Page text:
Archbishop’s Column: The rebirth of hope

Archbishop Aquila

“Christ my hope is arisen!” This line from the sequence sang at Easter Sunday Mass captures the heart of what happens in our redemption – the love of the Father, Son and Holy Spirit breaks through the bonds of death and sin to restore not only our life but our hope.

The entire sequence is worth deeply reflecting on and praying with, but the section recalling Mary Magdalene’s encounter with Jesus is particularly powerful:

Speak, Mary, declaring
What you saw, wayfaring.
The tomb of Christ, who is living,
The glory of Jesus’ resurrection;
bright angels attesting,
The shroud and napkin resting.
Yes, Christ my hope is arisen;
to Galilee he goes before you.
Christ indeed from death is risen, our new life obtaining.
Have mercy, victor King, ever reigning!

Jesus, in his wisdom first appeared after his Resurrection to Mary Magdalene, the woman out of whom he had driven seven demons. When she first spoke to Jesus, she thought he was a gardener and lamented that his body was no longer in the tomb. But Jesus broke through her sorrow by saying her name, “Mary.” Mary reacted by embracing Jesus, until he told her, “I am going to my Father and your Father, to my God and your God” (Jn 20:11-18).

With his ascension to the Father, Jesus gave the Holy Spirit to the Church, bringing all believers into the full embrace of the Trinity. Before his death and resurrection, this reconciliation was impossible – the offense of our sins against God’s infinite goodness could not be overcome without Jesus’ infinite sacrifice.

Jesus speaks each of our names and calls us to receive the hope of his resurrection. This hope is different than being optimistic that things will turn out well. When we speak about the hope of the resurrection, we go beyond mere human optimism to speak of a grace that supernaturally sustains us.

The Catechism of the Catholic Church describes hope as “the theological virtue by which we desire the kingdom of heaven and eternal life as our happiness, placing our trust in Christ’s promises and relying not on our own strength, but on the help of the grace of the Holy Spirit (emphasis added).”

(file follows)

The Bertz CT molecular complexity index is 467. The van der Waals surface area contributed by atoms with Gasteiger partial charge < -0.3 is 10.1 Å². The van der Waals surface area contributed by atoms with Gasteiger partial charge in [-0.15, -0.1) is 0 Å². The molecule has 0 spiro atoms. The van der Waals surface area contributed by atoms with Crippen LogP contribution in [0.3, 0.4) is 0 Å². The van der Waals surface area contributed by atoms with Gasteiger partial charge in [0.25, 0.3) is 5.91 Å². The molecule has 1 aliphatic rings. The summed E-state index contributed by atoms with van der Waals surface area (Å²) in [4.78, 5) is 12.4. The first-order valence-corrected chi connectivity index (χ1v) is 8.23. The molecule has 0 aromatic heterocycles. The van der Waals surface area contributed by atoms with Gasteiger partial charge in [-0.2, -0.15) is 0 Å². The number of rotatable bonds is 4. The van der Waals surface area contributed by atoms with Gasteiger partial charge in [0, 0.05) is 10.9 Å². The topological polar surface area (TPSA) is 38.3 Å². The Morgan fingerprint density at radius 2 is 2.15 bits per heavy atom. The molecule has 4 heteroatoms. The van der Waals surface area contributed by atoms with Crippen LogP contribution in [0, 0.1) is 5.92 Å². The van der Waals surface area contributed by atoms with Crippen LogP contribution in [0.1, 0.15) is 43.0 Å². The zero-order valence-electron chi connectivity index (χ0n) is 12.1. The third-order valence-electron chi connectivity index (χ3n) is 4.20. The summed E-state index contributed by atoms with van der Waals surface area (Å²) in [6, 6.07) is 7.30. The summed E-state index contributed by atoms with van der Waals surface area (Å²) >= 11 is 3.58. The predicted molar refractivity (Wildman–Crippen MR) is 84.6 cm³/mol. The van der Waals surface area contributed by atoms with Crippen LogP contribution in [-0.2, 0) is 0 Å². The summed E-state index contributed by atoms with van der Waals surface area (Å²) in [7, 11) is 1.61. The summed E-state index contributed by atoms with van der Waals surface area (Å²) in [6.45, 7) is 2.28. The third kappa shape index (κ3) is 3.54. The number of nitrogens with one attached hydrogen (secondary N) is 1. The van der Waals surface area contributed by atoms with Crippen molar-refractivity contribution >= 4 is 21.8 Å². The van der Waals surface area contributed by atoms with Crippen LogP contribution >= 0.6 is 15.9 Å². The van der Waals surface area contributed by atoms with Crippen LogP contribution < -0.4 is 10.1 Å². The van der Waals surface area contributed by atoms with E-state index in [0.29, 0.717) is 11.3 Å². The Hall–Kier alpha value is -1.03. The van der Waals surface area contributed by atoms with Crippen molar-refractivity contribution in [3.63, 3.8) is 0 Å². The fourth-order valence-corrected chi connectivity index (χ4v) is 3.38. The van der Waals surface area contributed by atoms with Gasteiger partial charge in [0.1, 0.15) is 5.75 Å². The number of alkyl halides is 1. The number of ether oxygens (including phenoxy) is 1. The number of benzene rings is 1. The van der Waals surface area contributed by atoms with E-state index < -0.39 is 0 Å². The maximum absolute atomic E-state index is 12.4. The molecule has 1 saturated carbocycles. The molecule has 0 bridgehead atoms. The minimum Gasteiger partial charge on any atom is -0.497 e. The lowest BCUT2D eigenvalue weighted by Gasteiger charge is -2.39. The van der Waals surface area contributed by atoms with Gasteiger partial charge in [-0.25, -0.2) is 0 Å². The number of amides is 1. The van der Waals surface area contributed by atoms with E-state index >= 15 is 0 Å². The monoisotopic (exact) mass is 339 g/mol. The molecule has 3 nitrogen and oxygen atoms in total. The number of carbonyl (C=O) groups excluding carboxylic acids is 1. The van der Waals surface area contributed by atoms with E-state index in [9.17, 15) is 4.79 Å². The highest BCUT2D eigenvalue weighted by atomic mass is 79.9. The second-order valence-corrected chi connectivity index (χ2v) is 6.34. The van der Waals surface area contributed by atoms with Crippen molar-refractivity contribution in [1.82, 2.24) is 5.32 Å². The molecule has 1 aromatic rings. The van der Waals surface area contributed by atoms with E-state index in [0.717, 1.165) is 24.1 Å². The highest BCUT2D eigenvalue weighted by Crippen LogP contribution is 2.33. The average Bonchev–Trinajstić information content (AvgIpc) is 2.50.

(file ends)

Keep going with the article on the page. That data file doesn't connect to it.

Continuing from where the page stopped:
Just last week, Secretary of State John Kerry acknowledged what over 100,000 people and numerous experts have: that the systematic killing and brutal persecution of Christians and other minorities in the Middle East is genocide. These brothers and sisters in the faith – many of them lay people – can rely on supernatural hope, since it is linked with the happiness of heaven.

I frequently speak about the Second Vatican Council’s charge to the laity to be “leaven in society.” Yeast, or leaven, is what transforms bread dough, quietly expanding it until it is airy and no longer flat. If the yeast is dead, though, the dough will remain dense and inedible.    

To be active, living leaven, all of us need the gift of supernatural hope. I urge you to seek reconciliation with God in this Year of Mercy and ask the Holy Spirit to stir into flame the gift of hope born from Jesus’ resurrection, which every Christian receives at Baptism.

There are many ways that you can serve as leaven in our society. One apostolate that is an important part of bringing hope and life to the archdiocese is the Prayer in the Square gathering that happens every First Saturday at locations in Ft. Collins, Greeley, Highlands Ranch, and Stapleton. Their intentions include the unborn, the dying, persecuted Christians throughout the world, immigrants and the poor. The Prayer in the Square gatherings bear public witness to the power of prayer and to the Lord who strengthens us.

I encourage you to participate each First Saturday in this witness to prayer at a location nearby you and I invite you to join me at the next event on Saturday April 2, the anniversary of the death of Pope St. John Paul II. We will begin with Mass at the Cathedral at 9:00 a.m., followed by a Rosary and Chaplet of Mercy at the State Capitol, to pray in reparation for all sins against the dignity of human life and asking the Lord to build a culture of life.